A day in the life of the Maryland General Assembly begins in the luxuriously appointed office of the Senate's tax committee boss. There, at daybreak, sits chairman Laurence Levitan, sipping chocolate milk, reading the papers, and meditating amid the soft chairs and colors of his chamber.

It ends some 20 hours later and two blocks away as the last of the cadre of hard-drinking delegates trip on the brick-sidewalk outside Fran O'Brien's bar.

In the hours between, Maryland's 188 legislators follow a zig-zagging course through hallways and tunnels to House lounges, committee desks, Senate filibusters, long conferences and the ever-present arms of lobbyists and demonstrators.

A photographic tracking of the legislative day moves from Levitan's office to the thick carpets and thicker padding of the House lounge, where Del. Paul Weisengoff (D-Baltimore City), is engaged in his usual morning exercise of smoking and smirking.

Weisengoff is rumored to be the original inventor of the sport of House Lounging. In any case, he is its current commissioner. Ten o'clock invariably finds him in a green chair five yards from the entrance to the House floor, ignoring the droning pace of business inside while he gleefully concocts the votes necessary to kill or pass his favorite bills.

"Some people like to come here and be white hats," he'll tell the crowd of admiring fellow delegates and reporters who file past to pay their respects, each of whom knows how many votes or quotes are owed to the man who calls himself "the hammer." "Me, I like to be a black hat."

When the House adjourns, sometime near noon, the day's business moves from the lounge to marbled hallway corners and stairwells, where the lobbyists lurk. A conscientious delegate, like William Horne (D-Talbot), will pause to be instructed on the day's pressing issues by men like Orville Wright, the voice of the Chesapeake and Potomac Telephone Co.

Wright, who last year collected $45,642 in fees and expenses from C&P for his work, is one of about 400 lobbyists who roam the hallways, stairs, and committee rooms each day dispensing expertise on bills and free lunches, dinners and drinks to all who ask. Needless to say, there are many requests.

Above all these transactions, high on the State House's second floor, is Gov. Harry Hughes, who each week emerges from his office suite to brief the press on his activities.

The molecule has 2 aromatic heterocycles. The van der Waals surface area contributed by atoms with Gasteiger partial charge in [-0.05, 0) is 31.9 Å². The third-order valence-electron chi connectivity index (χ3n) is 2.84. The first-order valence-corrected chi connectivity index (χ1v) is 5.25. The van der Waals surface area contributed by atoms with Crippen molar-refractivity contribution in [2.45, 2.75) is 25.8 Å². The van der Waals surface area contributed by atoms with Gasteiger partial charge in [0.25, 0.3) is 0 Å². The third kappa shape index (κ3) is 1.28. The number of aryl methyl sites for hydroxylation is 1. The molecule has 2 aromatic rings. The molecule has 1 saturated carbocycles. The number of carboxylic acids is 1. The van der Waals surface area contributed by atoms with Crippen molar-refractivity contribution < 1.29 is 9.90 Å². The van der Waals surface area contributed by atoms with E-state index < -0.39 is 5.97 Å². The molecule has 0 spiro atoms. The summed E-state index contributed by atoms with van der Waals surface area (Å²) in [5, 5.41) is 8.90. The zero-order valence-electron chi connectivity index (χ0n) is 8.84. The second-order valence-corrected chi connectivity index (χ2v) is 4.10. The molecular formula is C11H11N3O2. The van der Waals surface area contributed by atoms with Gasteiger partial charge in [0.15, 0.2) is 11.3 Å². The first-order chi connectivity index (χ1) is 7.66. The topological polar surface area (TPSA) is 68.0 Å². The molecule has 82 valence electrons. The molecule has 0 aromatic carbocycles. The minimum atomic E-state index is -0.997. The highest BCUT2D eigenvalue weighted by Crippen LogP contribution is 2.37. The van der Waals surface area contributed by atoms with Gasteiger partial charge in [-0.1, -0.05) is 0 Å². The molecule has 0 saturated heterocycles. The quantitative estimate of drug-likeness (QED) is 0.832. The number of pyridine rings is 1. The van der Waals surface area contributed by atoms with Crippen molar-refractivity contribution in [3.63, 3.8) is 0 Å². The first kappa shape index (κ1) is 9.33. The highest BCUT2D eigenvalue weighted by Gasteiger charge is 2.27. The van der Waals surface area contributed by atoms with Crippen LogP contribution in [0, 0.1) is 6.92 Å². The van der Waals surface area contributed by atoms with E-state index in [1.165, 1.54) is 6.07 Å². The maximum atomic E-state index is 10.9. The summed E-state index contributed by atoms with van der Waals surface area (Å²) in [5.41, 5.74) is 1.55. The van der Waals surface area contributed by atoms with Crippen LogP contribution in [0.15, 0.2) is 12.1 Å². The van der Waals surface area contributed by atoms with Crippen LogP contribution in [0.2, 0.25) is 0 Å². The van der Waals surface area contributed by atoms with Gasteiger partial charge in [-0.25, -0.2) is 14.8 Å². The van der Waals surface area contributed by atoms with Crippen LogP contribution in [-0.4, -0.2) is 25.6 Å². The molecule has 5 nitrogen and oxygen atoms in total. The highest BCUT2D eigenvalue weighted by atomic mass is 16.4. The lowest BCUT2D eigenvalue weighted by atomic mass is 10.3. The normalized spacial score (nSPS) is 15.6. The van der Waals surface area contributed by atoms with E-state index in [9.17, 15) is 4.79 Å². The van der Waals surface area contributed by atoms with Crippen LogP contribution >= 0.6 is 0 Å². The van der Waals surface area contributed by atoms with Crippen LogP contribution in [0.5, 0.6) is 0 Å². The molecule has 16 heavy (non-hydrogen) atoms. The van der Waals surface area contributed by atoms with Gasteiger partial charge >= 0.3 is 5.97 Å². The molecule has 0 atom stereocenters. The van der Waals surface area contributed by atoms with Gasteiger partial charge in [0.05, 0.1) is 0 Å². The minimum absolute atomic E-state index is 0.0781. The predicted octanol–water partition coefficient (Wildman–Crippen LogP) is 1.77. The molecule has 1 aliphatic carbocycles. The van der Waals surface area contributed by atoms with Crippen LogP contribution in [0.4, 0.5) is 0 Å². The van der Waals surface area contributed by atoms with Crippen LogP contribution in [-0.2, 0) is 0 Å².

"What's new?" a reporter asked recently from the jumble of chairs, cameras and cables around the governor's press conference podium.

"Beg your pardon?" Hughes responded.

When the morning is over, delegates cross State Circle to their committee chambers, where they are firmly guided through the afternoon by the assembly's gavel-banging cardinals and role-models, the committee chairmen.

Appropriations Committee Chairman John R. Hargreaves (D-Caroline) takes pleasure in being the sternest of the lot.

"What is the committee's pleasure?" he frequently demands in a voice that grows more gravelly with each passing pack of his nearby Kents. To Hargreaves' satisfaction, the committee's pleasure is rarely not his own.

Even as Hargreaves speaks, the senators convene for their afternoon session back in the State House. There, activity frequently centers on the floor where various long-winded voices widely manage to prolong the day's work into the evening hours, long after House members have gone.

Sen. Howard Dennis (R-Montgomery), is one of the most able practitioners of what he calls "exercises in extended debate." Such exercises, also known as filibusters, do not always impress colleagues like Sen. J. Joseph Curran (D-Baltimore City), the chairman of the Judicial Proceedings Committee.

Nevertheless, they continue.

The long afternoons in the Senate allow plenty of leisure for two of its most prominent members Harry McGuirk (D-Baltimore) and Frederick C. Malkus (D-Dorchester), to compare strategies. McGuirk, known to his colleagues as "the soft shoe," most frequently accomplishes in whispers what Malkus, "the silver fox," does in shouts.

When they are both done, the Senate adjourns -- often after midnight -- to homes, offices, and Fran O'Brien's. Tuesday morning the ritual will end for another year.